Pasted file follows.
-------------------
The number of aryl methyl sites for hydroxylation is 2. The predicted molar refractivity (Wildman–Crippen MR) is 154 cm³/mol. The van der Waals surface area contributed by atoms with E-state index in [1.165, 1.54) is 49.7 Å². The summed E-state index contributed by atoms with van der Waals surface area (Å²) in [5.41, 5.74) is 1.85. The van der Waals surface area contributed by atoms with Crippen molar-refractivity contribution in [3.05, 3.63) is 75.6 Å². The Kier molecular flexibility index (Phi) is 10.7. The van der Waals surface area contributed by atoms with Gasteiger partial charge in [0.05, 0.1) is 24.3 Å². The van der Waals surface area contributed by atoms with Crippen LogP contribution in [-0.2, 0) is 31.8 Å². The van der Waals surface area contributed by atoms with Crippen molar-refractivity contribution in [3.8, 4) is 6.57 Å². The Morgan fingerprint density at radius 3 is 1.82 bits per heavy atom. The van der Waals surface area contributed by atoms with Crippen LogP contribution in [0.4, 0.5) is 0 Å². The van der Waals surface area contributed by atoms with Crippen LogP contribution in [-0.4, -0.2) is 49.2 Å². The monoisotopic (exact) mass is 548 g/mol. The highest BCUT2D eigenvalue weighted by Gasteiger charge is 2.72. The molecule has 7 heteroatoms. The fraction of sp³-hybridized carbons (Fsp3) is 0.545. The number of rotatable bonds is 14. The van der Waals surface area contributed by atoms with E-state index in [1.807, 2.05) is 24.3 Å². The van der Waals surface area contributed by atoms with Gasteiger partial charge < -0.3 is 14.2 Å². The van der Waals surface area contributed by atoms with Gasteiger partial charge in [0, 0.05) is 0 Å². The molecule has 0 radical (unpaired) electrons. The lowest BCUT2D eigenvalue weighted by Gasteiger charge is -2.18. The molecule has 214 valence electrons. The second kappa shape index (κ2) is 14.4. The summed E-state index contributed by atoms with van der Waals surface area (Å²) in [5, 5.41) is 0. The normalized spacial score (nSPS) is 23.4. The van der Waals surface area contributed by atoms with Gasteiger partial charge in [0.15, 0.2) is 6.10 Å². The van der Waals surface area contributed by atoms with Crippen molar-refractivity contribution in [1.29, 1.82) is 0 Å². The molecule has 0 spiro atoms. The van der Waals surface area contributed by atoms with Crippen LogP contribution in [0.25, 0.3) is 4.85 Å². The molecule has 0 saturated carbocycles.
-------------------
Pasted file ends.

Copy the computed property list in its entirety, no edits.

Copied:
The number of aryl methyl sites for hydroxylation is 2. The predicted molar refractivity (Wildman–Crippen MR) is 154 cm³/mol. The van der Waals surface area contributed by atoms with E-state index in [1.165, 1.54) is 49.7 Å². The summed E-state index contributed by atoms with van der Waals surface area (Å²) in [5.41, 5.74) is 1.85. The van der Waals surface area contributed by atoms with Crippen molar-refractivity contribution in [3.05, 3.63) is 75.6 Å². The Kier molecular flexibility index (Phi) is 10.7. The van der Waals surface area contributed by atoms with Gasteiger partial charge in [0.05, 0.1) is 24.3 Å². The van der Waals surface area contributed by atoms with Crippen LogP contribution in [-0.2, 0) is 31.8 Å². The van der Waals surface area contributed by atoms with Crippen molar-refractivity contribution in [3.8, 4) is 6.57 Å². The Morgan fingerprint density at radius 3 is 1.82 bits per heavy atom. The van der Waals surface area contributed by atoms with Crippen LogP contribution in [0.4, 0.5) is 0 Å². The van der Waals surface area contributed by atoms with Crippen LogP contribution in [-0.4, -0.2) is 49.2 Å². The monoisotopic (exact) mass is 548 g/mol. The highest BCUT2D eigenvalue weighted by Gasteiger charge is 2.72. The molecule has 7 heteroatoms. The fraction of sp³-hybridized carbons (Fsp3) is 0.545. The number of rotatable bonds is 14. The van der Waals surface area contributed by atoms with E-state index in [1.807, 2.05) is 24.3 Å². The van der Waals surface area contributed by atoms with Gasteiger partial charge < -0.3 is 14.2 Å². The van der Waals surface area contributed by atoms with Gasteiger partial charge in [0, 0.05) is 0 Å². The molecule has 0 radical (unpaired) electrons. The lowest BCUT2D eigenvalue weighted by Gasteiger charge is -2.18. The molecule has 214 valence electrons. The second kappa shape index (κ2) is 14.4. The summed E-state index contributed by atoms with van der Waals surface area (Å²) in [5, 5.41) is 0. The normalized spacial score (nSPS) is 23.4. The van der Waals surface area contributed by atoms with Gasteiger partial charge in [0.15, 0.2) is 6.10 Å². The van der Waals surface area contributed by atoms with Crippen molar-refractivity contribution in [1.29, 1.82) is 0 Å². The molecule has 0 spiro atoms. The van der Waals surface area contributed by atoms with Crippen LogP contribution in [0.25, 0.3) is 4.85 Å². The molecule has 0 saturated carbocycles.